Thursday, January 4, 2024

Twelve minutes in Tokyo

 Japan is having a hard year already. We are only a few days into 2024 and the island nation has already suffered a 7.5-magnitude earthquake that triggered a tsunami that occurred only hours into the new year and a major airline crash at one of its busiest airports. I’m no expert on earthquakes, but I can tell you a thing or two about the crash.

By Makochan12.9 - Own work, CC BY-SA 4.0,

The crash occurred at Tokyo’s Haneda airport on January 2 at about 5:47 pm. Japan Air Lines Flight 516, an Airbus A350, was landing on Runway 34R (the designation denotes the right runway of a parallel pair with a direction of 340 degrees) when it collided with a DeHavilland Canada Dash-8 operated by the Japanese Coast Guard. The Airbus A350 is one of the world’s newest jetliners while the Dash-8 is a turboprop regional airliner that first flew in 1983. The flight identifier for the Coast Guard Dash-8 was JA722A.

Video from a closed-circuit camera shows the Airbus on its landing rollout when it suddenly erupts into flame. Momentum carries the burning airplane further down the runway leaving a trail of smoke and fire.

The fact that none of the 379 passengers on the Airbus were killed is nothing short of miraculous. The crew of the Dash-8 was not so lucky. Of six people on board, only the captain survived and he sustained serious injuries.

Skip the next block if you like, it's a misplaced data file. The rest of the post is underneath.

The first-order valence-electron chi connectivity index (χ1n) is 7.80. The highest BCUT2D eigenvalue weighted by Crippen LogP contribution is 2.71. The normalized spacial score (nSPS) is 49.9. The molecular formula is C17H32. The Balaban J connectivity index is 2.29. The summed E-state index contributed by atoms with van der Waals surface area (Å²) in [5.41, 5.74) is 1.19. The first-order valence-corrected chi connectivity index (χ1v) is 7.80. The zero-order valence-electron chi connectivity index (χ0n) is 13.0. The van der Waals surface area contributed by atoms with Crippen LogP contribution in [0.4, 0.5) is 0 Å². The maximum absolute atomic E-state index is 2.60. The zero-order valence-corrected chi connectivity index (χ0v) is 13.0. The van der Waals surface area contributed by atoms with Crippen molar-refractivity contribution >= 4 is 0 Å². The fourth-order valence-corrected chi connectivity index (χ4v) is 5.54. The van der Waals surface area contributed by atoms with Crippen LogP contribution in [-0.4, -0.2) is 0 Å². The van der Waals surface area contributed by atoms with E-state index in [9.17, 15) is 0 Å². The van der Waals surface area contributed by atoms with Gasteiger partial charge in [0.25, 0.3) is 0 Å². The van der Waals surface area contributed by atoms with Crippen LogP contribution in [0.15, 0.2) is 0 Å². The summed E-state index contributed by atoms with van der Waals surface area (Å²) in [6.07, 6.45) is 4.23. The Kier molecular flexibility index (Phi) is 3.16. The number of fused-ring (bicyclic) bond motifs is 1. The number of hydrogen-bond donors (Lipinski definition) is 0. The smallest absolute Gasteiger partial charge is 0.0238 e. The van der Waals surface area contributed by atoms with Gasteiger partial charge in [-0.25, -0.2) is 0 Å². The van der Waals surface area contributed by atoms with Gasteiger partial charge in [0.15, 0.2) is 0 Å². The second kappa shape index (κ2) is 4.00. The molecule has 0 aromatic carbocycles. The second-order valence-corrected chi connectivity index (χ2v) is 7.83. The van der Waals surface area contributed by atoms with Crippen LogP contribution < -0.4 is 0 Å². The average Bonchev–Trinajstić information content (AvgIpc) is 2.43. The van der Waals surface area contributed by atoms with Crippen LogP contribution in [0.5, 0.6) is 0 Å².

The passengers and crew on the Airbus are very fortunate to be alive. Certification requires that an airplane be evacuated within 90 seconds. The Wall Street Journal reported that it took 18 minutes to empty Flight 516. That is an eternity in an aircraft fire. ABC News even included a social media screengrab of the smoky cabin after the collision.

Let me just stop here and say that if you are in a burning aircraft, don’t stop to take pictures. Seconds count.

You also should be listening to the safety briefing before the flight because the way out is different on different airliners. At the very least, you should familiarize yourself with the nearest exits both in front of you and behind you (counting rows to the exit is a pro tip) as well as making note of the color of the lights that lead to and indicate exits. The Haneda crash shows just how quickly things can go sideways, and in a sudden emergency in a dark, smoke-filled airplane you can’t count on having time to get out the safety card to refresh your memory.

A diagram of the airport by the Aviation Safety Network posted to Facebook shows the accident site as well as where the Airbus came to rest. Tokyo is out of my operational area so I don’t have more detailed charts for the airport, but they are available online. This online data may not be current but can shed light on the accident.

Per the online chart and assuming the Wikipedia diagram is correct, the collision took place near the intersection of Runway 34R and Taxiway C5. The Airbus apparently came to rest between taxiways C10 and C11. The published distance of the runway is 11,024 feet. Judging from the chart, this means that the Airbus continued for more than a mile before coming to a stop.

What happened is a lot easier to relate than why it happened. It is generally considered a bad thing for two airplanes to occupy a runway at the same time. The technical term for when an airplane enters a runway without clearance is “runway incursion,” and the investigation will center on which airplane was not supposed to be there, why it was where it wasn’t supposed to be, and why safeguards did not alert tower controllers to the danger.